Tuesday, May 6, 2008


The following post is a Reprint from my March/April 2006 "Our Wild State" column in the South Carolina Magazine. This is one of the first plants that I've included in my sepia series and I'm really pleased with the way the image turned out. I can't help but be reminded of a cobra's hood when I look at the angle of the plant's spathe.

Jack-in-the-Pulpit (Arisaema triphyllum) Profile

Rising up from the damp forest floor, a strange “alien-like” plant has begun to unfurl itself in forests all across S.C. This botanical wonder redefines the imagine that most people have in mind when the word flower is mentioned: its smell isn’t sweet but fetid like carrion; its blooms are so tiny that they can barely be seen by the naked eye; and it is pollinated by flies instead of butterflies and birds. However, despite the aforementioned anomalies this “objet de nature” is a glorious plant worth seeking out and studying at ground level.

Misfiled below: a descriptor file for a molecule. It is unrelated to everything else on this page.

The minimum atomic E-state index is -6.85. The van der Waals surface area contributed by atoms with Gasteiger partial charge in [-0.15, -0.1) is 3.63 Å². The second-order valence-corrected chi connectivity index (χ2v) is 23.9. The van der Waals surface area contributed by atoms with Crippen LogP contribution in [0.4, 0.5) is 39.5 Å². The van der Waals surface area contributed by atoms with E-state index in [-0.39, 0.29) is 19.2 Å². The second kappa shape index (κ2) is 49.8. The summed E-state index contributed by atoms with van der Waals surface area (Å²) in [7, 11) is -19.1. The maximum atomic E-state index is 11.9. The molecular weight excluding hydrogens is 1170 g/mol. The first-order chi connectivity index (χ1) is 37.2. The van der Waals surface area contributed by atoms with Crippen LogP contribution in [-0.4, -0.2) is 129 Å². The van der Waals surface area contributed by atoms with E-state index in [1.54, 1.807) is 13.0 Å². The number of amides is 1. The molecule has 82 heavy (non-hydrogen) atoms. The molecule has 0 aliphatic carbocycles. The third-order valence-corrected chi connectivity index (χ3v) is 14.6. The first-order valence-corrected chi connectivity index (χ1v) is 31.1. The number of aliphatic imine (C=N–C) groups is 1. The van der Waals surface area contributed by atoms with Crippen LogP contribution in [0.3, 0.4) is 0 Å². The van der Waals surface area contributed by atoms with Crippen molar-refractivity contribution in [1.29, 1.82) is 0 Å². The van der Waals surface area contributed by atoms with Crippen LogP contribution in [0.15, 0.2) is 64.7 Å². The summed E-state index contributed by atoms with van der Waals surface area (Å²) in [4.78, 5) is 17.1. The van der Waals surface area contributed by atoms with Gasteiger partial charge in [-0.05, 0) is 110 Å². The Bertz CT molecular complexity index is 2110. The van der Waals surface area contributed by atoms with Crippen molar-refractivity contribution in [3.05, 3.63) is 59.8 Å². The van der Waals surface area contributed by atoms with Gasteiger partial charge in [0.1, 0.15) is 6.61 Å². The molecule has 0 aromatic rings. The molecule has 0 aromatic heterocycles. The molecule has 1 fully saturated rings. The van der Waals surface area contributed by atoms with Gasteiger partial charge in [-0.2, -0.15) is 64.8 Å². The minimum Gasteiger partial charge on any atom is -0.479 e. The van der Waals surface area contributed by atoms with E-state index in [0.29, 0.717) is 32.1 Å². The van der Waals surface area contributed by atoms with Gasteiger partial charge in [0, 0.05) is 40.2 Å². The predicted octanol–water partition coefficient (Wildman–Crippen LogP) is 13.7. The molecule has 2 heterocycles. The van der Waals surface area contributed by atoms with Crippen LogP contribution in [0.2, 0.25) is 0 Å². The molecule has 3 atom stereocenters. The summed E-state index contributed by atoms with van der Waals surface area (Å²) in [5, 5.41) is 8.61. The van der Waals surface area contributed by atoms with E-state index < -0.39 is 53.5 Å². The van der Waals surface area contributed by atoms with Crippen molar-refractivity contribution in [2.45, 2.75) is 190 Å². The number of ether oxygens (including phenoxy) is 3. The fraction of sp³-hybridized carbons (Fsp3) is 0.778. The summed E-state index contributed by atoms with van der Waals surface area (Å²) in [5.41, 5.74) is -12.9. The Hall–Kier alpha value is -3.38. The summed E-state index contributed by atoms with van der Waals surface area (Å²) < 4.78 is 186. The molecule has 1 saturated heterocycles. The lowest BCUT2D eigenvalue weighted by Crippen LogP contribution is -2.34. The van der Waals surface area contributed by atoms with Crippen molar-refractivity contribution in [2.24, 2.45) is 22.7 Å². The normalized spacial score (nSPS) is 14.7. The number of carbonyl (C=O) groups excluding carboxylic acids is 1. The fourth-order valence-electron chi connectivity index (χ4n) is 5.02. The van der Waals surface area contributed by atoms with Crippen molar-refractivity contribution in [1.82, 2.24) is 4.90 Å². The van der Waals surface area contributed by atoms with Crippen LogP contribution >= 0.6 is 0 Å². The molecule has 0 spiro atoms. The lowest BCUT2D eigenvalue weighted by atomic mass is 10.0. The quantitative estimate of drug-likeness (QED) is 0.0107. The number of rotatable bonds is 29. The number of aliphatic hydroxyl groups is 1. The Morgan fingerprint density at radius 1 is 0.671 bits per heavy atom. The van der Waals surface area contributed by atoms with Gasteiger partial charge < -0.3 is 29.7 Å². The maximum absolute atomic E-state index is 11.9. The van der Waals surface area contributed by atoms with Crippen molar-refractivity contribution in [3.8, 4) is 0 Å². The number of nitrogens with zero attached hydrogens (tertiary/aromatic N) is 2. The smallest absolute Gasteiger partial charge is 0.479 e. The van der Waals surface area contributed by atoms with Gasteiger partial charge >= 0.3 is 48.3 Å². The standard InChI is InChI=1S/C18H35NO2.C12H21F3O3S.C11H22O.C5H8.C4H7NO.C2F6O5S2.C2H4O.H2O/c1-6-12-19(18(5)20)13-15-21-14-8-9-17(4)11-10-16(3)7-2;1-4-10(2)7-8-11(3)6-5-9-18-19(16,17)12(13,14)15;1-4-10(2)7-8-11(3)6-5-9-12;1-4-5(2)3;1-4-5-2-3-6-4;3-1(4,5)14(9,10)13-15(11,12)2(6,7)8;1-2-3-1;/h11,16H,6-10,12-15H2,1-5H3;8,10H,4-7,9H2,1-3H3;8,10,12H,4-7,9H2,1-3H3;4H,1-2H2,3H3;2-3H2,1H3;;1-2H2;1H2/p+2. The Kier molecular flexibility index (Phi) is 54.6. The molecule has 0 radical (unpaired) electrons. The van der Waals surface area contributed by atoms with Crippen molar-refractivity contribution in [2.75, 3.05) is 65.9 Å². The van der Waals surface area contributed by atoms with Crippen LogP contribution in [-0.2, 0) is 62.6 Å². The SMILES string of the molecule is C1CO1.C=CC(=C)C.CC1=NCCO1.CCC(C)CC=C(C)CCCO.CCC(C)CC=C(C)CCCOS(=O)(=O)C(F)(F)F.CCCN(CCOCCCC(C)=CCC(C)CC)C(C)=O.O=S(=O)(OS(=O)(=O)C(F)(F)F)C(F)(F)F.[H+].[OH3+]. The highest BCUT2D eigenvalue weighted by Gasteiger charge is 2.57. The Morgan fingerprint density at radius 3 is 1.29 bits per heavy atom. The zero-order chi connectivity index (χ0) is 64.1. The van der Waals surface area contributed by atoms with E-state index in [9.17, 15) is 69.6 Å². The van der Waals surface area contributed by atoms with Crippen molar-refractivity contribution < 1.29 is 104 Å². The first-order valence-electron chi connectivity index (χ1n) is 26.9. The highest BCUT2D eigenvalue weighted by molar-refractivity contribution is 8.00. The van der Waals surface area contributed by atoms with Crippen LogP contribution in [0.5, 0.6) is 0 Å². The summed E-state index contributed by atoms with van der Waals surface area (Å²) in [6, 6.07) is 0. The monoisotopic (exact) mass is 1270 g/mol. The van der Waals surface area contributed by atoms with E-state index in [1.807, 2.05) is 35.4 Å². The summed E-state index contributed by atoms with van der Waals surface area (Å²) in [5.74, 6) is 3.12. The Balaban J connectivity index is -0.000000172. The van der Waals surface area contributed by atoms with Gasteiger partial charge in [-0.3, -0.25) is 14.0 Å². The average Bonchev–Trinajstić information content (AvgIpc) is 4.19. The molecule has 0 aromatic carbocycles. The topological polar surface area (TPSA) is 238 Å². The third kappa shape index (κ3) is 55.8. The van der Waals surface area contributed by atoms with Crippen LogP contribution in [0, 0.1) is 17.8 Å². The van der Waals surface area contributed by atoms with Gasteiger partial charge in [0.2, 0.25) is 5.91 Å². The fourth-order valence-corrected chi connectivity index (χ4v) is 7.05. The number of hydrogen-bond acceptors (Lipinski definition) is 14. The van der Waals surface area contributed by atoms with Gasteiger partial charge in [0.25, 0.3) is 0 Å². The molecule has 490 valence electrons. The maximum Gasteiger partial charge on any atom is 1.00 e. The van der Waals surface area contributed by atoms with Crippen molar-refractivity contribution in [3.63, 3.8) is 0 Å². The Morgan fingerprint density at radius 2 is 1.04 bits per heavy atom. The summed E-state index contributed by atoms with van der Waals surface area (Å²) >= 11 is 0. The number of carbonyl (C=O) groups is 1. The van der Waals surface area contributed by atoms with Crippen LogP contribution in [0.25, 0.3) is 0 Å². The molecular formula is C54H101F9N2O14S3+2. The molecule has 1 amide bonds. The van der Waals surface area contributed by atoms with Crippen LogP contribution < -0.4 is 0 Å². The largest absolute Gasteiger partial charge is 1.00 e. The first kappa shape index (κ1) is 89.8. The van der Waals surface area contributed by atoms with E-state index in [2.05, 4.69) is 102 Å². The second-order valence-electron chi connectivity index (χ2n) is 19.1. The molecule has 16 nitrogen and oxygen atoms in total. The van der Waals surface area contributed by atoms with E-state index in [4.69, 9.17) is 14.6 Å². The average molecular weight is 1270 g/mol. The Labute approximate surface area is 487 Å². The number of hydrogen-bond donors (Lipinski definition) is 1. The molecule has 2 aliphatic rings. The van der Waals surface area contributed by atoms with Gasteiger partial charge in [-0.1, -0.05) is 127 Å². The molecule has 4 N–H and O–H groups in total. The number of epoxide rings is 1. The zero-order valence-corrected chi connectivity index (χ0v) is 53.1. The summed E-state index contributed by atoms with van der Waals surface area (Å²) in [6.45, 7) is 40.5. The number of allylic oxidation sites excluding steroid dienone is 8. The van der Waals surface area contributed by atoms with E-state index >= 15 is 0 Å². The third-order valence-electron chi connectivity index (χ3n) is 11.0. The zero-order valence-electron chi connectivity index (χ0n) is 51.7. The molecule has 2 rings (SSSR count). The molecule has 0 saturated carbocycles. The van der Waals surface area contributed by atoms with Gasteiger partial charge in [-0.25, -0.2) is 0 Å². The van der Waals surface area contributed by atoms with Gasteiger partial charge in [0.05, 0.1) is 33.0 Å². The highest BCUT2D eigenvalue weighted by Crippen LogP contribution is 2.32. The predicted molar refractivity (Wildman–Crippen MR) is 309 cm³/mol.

The Jack-in-the-Pulpit is a member of the Arum family of plants. While this name may not be familiar, most gardeners might be more familiar with its better known cousin the calla lily. Found throughout the world, Arums typically feature a flamboyant hood-like structure called a spathe—in this case the “pulpit” —which surrounds a pale spike called a spadix—our “Jack.” As with most Arums, Jack-in-the-pulpits can be male or female depending on its growing conditions and produces beautiful red berries at the end of its annual cycle.

Like many plants found throughout our state, the Jack-in-the-pulpit (nicknamed the “Indian Turnip”) was used as a food source by the Native Americans. However, it can cause severe stomach problems if ingested without being cooked first and will leave a lingering burning sensation in the mouth and throat. This plant should be considered poisonous unless properly prepared and is best to be enjoyed as a feast for the eyes.

The ideal time to look for the bloom of this unique plant is between April and June. Search areas where the moisture content is high such as stream banks and wet hardwood forests. There are several color variations within this species so be on the lookout for plants which range from a pale green to green with purple streaks. Because of this spectrum of appearances and other minute differences some scientists believe that this species should be divided into three sub-species. By autumn, the spathe (or hood) will likely be absent making discovery and identification much more difficult.

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